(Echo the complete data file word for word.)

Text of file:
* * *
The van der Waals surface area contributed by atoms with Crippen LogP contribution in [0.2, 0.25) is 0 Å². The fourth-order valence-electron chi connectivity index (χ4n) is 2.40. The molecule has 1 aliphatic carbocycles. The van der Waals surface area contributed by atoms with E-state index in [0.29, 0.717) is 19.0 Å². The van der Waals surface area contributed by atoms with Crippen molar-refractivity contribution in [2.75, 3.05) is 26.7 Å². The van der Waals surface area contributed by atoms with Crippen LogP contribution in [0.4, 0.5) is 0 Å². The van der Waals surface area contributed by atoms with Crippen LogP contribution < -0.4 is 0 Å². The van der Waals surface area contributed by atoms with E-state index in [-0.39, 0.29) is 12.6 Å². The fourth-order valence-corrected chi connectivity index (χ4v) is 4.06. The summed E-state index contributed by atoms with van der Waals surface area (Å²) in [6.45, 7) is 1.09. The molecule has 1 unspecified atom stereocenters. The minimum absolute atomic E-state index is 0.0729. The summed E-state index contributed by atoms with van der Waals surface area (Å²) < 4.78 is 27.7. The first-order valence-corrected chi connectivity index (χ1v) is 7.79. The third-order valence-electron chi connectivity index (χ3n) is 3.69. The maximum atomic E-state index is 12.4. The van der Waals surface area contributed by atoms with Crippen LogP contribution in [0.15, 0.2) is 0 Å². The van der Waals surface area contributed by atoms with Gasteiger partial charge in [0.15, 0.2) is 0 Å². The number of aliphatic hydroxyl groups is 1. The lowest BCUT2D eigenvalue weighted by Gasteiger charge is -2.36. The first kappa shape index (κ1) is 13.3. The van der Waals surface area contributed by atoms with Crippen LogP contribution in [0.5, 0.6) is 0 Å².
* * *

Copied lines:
The van der Waals surface area contributed by atoms with Crippen LogP contribution in [0.2, 0.25) is 0 Å². The fourth-order valence-electron chi connectivity index (χ4n) is 2.40. The molecule has 1 aliphatic carbocycles. The van der Waals surface area contributed by atoms with E-state index in [0.29, 0.717) is 19.0 Å². The van der Waals surface area contributed by atoms with Crippen molar-refractivity contribution in [2.75, 3.05) is 26.7 Å². The van der Waals surface area contributed by atoms with Crippen LogP contribution in [0.4, 0.5) is 0 Å². The van der Waals surface area contributed by atoms with Crippen LogP contribution < -0.4 is 0 Å². The van der Waals surface area contributed by atoms with E-state index in [-0.39, 0.29) is 12.6 Å². The fourth-order valence-corrected chi connectivity index (χ4v) is 4.06. The summed E-state index contributed by atoms with van der Waals surface area (Å²) in [6.45, 7) is 1.09. The molecule has 1 unspecified atom stereocenters. The minimum absolute atomic E-state index is 0.0729. The summed E-state index contributed by atoms with van der Waals surface area (Å²) < 4.78 is 27.7. The first-order valence-corrected chi connectivity index (χ1v) is 7.79. The third-order valence-electron chi connectivity index (χ3n) is 3.69. The maximum atomic E-state index is 12.4. The van der Waals surface area contributed by atoms with Crippen LogP contribution in [0.15, 0.2) is 0 Å². The van der Waals surface area contributed by atoms with Gasteiger partial charge in [0.15, 0.2) is 0 Å². The number of aliphatic hydroxyl groups is 1. The lowest BCUT2D eigenvalue weighted by Gasteiger charge is -2.36. The first kappa shape index (κ1) is 13.3. The van der Waals surface area contributed by atoms with Crippen LogP contribution in [0.5, 0.6) is 0 Å².